Because my responses are abundance counts I am using a negative binomial distribution to model abundances (negative binomial was a better fit than poison because of overdispersion). I made a few tests and indeed, if I use the Gaussian distribution I get the exact same Wald statistics and p-values for the mixed model (but not always) and the one adding up abundances from multiple samples of the same pond. But for the negative binomial distribution, it is not the same. In this case, p-values are smaller for the mixed model approach.

See this example with simulated data:

> dd <- expand.grid(pond = factor(1:10),
+                   sample = factor(1:4))
> dd$treat <- ifelse(as.numeric(dd$pond) <= 5, "C", "T")
> 
> set.seed(2)
> s1_C <- rnbinom(n = 5, mu = 140, size = 50)
> s1_T <- rnbinom(n = 5, mu = 130, size = 50)
> s2_C <- rnbinom(n = 5, mu = 140, size = 50)
> s2_T <- rnbinom(n = 5, mu = 130, size = 50)
> s3_C <- rnbinom(n = 5, mu = 140, size = 50)
> s3_T <- rnbinom(n = 5, mu = 130, size = 50)
> s4_C <- rnbinom(n = 5, mu = 140, size = 50)
> s4_T <- rnbinom(n = 5, mu = 130, size = 50)
> 
> dd$y <- c(s1_C, s1_T, s2_C, s2_T, s3_C, s3_T, s4_C, s4_T)
> 
> dd_summaryzed <- aggregate(dd, y ~ pond, FUN = sum)
> dd_summaryzed <- merge(dd_summaryzed, unique(dd[c("pond", "treat")]))
> 
> library(glmmTMB)
> library(car)
> 
> mod_gaussian <- glmmTMB(y ~ treat + (1|pond), data = dd, family = "gaussian")
> Anova(mod_gaussian)
Analysis of Deviance Table (Type II Wald chisquare tests)

Response: y
       Chisq Df Pr(>Chisq)
treat 0.5421  1     0.4616
> 
> mod_gaussian_sum <- glmmTMB(y ~ treat, data = dd_summaryzed, family = "gaussian")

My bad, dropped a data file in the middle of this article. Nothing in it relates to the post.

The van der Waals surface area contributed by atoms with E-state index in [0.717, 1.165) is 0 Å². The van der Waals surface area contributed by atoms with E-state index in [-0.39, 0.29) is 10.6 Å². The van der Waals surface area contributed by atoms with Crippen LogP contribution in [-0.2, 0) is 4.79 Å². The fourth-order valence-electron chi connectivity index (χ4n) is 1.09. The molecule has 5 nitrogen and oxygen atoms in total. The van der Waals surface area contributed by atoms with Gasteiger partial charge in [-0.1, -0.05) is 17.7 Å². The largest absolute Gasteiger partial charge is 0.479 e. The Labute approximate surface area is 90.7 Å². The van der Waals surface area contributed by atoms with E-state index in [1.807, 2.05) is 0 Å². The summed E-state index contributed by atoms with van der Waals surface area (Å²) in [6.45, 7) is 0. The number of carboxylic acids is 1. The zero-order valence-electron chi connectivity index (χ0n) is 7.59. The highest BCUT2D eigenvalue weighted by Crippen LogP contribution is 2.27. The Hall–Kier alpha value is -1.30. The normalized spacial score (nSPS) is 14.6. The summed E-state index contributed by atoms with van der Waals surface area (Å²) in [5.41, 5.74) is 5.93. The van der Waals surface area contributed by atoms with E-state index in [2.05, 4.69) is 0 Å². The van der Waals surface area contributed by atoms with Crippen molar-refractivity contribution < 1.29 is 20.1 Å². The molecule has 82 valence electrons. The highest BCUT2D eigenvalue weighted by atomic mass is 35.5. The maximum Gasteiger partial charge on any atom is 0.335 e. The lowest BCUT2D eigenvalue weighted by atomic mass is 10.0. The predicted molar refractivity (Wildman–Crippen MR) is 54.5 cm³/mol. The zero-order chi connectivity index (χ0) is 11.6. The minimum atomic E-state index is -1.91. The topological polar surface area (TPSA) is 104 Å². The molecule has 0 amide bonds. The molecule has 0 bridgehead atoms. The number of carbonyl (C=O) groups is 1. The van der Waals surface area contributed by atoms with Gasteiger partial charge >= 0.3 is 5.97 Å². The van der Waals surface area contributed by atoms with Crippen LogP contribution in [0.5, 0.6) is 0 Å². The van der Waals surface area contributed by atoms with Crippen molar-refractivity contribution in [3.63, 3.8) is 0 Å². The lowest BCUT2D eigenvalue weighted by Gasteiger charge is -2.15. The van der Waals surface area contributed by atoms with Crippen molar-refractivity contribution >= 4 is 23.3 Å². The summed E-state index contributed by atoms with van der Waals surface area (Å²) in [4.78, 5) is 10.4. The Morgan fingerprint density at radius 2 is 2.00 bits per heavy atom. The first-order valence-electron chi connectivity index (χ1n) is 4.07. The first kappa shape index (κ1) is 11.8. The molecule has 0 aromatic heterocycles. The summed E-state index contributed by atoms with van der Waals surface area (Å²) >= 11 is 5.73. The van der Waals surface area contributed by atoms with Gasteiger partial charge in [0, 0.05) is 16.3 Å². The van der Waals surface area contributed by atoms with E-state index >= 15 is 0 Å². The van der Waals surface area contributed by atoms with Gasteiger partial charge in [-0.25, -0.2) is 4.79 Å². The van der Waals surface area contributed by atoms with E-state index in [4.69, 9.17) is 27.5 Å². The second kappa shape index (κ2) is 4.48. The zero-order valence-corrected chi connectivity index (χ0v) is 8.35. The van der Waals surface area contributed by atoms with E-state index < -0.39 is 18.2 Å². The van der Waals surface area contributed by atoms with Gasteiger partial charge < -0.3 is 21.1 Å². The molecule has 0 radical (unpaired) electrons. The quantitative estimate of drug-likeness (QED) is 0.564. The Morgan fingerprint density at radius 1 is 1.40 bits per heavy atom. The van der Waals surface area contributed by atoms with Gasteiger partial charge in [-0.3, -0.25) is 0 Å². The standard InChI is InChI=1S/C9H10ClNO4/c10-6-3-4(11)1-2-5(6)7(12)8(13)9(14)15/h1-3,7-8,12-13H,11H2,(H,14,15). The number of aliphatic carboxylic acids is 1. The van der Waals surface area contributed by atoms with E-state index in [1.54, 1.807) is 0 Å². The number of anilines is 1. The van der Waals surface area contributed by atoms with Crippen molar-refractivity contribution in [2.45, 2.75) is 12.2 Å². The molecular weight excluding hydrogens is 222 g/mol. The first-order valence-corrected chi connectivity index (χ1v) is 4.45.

> Anova(mod_gaussian_sum)
Analysis of Deviance Table (Type II Wald chisquare tests)

Response: y
       Chisq Df Pr(>Chisq)
treat 0.5421  1     0.4616
> 
> mod_negbin <- glmmTMB(y ~ treat + (1|pond), data = dd, family = "nbinom1")
> Anova(mod_negbin)
Analysis of Deviance Table (Type II Wald chisquare tests)

Response: y
      Chisq Df Pr(>Chisq)
treat  0.48  1     0.4884
> 
> mod_negbin_sum <- glmmTMB(y ~ treat, data = dd_summaryzed, family = "nbinom1")
> Anova(mod_negbin_sum)
Analysis of Deviance Table (Type II Wald chisquare tests)

Response: y
       Chisq Df Pr(>Chisq)
treat 0.6612  1     0.4161 

Now an example with real data:

> Abundances <- rowSums(com_SS4[isolation_SS2_3_4 == "120",])
> Abundances_summarized <- tapply(Abundances, INDEX = as.character(ID_SS2_3_4[isolation_SS2_3_4 == "120"]), FUN = sum)
> 
> data <- data.frame(ID = ID_SS2_3_4[isolation_SS2_3_4 == "120"], treatments = treatments_SS2_3_4[isolation_SS2_3_4 == "120"], ab = Abundances)
> data_summaryzed <- data.frame(ID = ID_SS1[isolation_SS1 == "120"], treatments = treatments_SS1[isolation_SS1 == "120"], ab = Abundances_summarized)
> 
> library(glmmTMB)
> library(car)
> 
> mod1 <- glmmTMB(ab ~ treatments + (1|ID), data = data, family = "gaussian")
> Anova(mod1)
Analysis of Deviance Table (Type II Wald chisquare tests)

Response: ab
            Chisq Df Pr(>Chisq)  
treatments 4.9448  2    0.08438 .
---
Signif. codes:  0 ‘***’ 0.001 ‘**’ 0.01 ‘*’ 0.05 ‘.’ 0.1 ‘ ’ 1
> 
> mod2 <- glmmTMB(ab ~ treatments, data = data_summaryzed, family = "gaussian")
> Anova(mod2)
Analysis of Deviance Table (Type II Wald chisquare tests)

Response: ab
            Chisq Df Pr(>Chisq)  
treatments 4.9448  2    0.08438 .
---
Signif. codes:  0 ‘***’ 0.001 ‘**’ 0.01 ‘*’ 0.05 ‘.’ 0.1 ‘ ’ 1
> 
> mod1 <- glmmTMB(ab ~ treatments + (1|ID), data = data, family = "nbinom1")
> Anova(mod1)
Analysis of Deviance Table (Type II Wald chisquare tests)

Response: ab
            Chisq Df Pr(>Chisq)  
treatments 5.4888  2    0.06429 .
---
Signif. codes:  0 ‘***’ 0.001 ‘**’ 0.01 ‘*’ 0.05 ‘.’ 0.1 ‘ ’ 1
> 
> mod2 <- glmmTMB(ab ~ treatments, data = data_summaryzed, family = "nbinom1")
> Anova(mod2)
Analysis of Deviance Table (Type II Wald chisquare tests)

Response: ab
            Chisq Df Pr(>Chisq)
treatments 4.3773  2     0.1121

Note that in this case, p-values are 'almost' significant only for the mixed model. Indeed, if run all of my analyses without the mixed-model approach I lose a lot of significant results. Maybe I do have some variation among samples of the same pond. For instance, some taxa may be more prone to be sampled in the first samples while others in the last ones.